Luka takes blame for loss, but 'he's not alone'



BOSTON — Kyrie Irving refused to let Luka Doncic take the blame for the Dallas Mavericks falling into an 2-0 hole in the NBA Finals.

Doncic had 32 points, 11 rebounds and 11 assists in Sunday’s Game 2, but he pointed to two ugly numbers in his scoreline as the primary factors in the Mavericks’ 105-98 loss to the Boston Celtics.

“I think my turnovers and my missed free throws cost us the game,” Doncic said after joining LeBron James, Charles Barkley and Jerry West as the only players in NBA history to record a 30-point triple-double in a Finals loss. “So, I’ve got to do way better in those two categories.

“But at the end of the day, we’ve got to make shots to win the game.”

Irving, in particular, needs to make more shots for the underdog Mavericks to be able to beat a Boston team that had the NBA’s best record and hasn’t lost in a month.

Irving scored 16 points on 7-of-18 shooting in Sunday’s loss, finishing with fewer points than field goal attempts for the second straight game. Irving, who scored 30 or more points in three of the Mavericks’ four wins over the Minnesota Timberwolves in the Western Conference finals, is averaging 15 points on 37.1% shooting in the NBA Finals.

“He’s not alone, and we are going to tell him that,” Irving said of Doncic. “He’s spilling into his emotions, feels like he could play better, just like me. I would take the brunt of the responsibility. The first two games weren’t the best for me.”

Irving and Doncic both got off to sizzling starts in Game 2, combining for 21 points in the first quarter as the Mavericks jumped out to a lead. Irving was 4-of-5 from the floor in the quarter but cooled off while being pressured by Boston’s guards.

“A lot of shots were hitting the back rim,” said Irving, who is 0-of-8 from 3-point range in the series. “That could piss you off as a competitor, but it’s all part of the game of basketball. And you have to accept the ups and downs of this. That’s, I would say, the toughest challenge when you’re in a series. You want to play extremely well, especially when you’re playing in a Finals.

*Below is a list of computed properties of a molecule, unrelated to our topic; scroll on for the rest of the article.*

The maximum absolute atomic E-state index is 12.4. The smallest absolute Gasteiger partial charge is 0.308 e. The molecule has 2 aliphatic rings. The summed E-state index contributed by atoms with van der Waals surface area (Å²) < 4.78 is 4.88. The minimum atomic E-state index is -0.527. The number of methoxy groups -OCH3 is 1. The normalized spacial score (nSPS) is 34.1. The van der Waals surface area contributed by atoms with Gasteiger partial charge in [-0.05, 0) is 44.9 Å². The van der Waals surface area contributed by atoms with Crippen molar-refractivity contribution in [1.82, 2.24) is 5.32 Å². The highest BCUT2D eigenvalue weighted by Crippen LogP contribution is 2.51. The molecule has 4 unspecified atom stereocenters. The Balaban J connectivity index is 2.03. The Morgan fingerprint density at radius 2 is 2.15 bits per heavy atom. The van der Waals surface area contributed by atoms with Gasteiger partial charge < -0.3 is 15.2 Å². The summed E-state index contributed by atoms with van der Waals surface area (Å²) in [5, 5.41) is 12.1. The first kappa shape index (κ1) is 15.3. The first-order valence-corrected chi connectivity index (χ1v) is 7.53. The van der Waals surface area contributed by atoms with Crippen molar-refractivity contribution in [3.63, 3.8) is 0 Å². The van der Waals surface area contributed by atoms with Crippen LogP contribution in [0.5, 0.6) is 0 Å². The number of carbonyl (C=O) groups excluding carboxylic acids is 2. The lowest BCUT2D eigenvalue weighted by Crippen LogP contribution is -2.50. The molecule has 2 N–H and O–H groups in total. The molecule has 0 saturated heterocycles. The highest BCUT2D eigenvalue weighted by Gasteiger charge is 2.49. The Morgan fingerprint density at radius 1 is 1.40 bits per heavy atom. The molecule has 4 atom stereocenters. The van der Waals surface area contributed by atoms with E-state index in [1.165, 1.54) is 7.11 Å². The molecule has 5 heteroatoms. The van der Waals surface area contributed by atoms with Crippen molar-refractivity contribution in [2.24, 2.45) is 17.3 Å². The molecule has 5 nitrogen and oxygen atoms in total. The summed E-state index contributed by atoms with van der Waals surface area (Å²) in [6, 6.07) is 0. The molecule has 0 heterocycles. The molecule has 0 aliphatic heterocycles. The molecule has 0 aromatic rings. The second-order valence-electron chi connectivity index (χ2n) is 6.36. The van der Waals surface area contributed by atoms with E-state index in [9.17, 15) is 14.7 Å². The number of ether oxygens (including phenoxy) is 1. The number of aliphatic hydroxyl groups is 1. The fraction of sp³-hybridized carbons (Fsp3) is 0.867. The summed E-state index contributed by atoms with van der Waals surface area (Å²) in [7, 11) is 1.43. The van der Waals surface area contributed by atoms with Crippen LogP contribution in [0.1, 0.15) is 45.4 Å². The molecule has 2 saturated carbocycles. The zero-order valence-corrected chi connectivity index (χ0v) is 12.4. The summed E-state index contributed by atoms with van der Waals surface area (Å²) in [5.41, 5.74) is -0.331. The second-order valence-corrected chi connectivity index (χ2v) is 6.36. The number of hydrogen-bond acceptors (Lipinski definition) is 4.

“A little disappointed in myself not being able to convert a lot more on my opportunities that I have in the lane. Obviously, I’m going against Jrue Holiday and Jaylen Brown a few times, but I feel like I have the upper edge on certain possessions where I’ve just got to convert.”

According to ESPN Stats & Information research, Irving is 10-of-31 (32.3%) from the floor when shooting off the dribble during the Finals. He converted 42.9% of those shots in Dallas’ first three series of the postseason, including 21-of-58 from 3-point range.

“He had great looks. They just didn’t go down,” Mavs coach Jason Kidd said of Irving. “That’s just the game of basketball. Sometimes you make them. Sometimes you don’t. You continue to keep playing.”

Doncic logged 42 minutes despite being listed as questionable until after his pregame warmup session due to a thoracic contusion that he believes he suffered while taking a charge during Thursday’s Game 1 loss. He has been playing through a sprained right knee since the third game of the playoffs and left ankle soreness since early in the second round.

Doncic scored 23 of his 32 points in the first half of Game 2. Five of his eight turnovers occurred in the second half, and the Celtics converted those into nine points in transition.

“He was great,” Kidd said of Doncic. “No matter what he says, that’s just who he is. He’s a leader. It’s not all on him. It’s a team. We win as a team, and we lose as a team. So, he put us in a position. He was really good tonight. Unfortunately, we just couldn’t get over the hump. I thought our defense was really, really good. We’ve just got to take care of the ball.”



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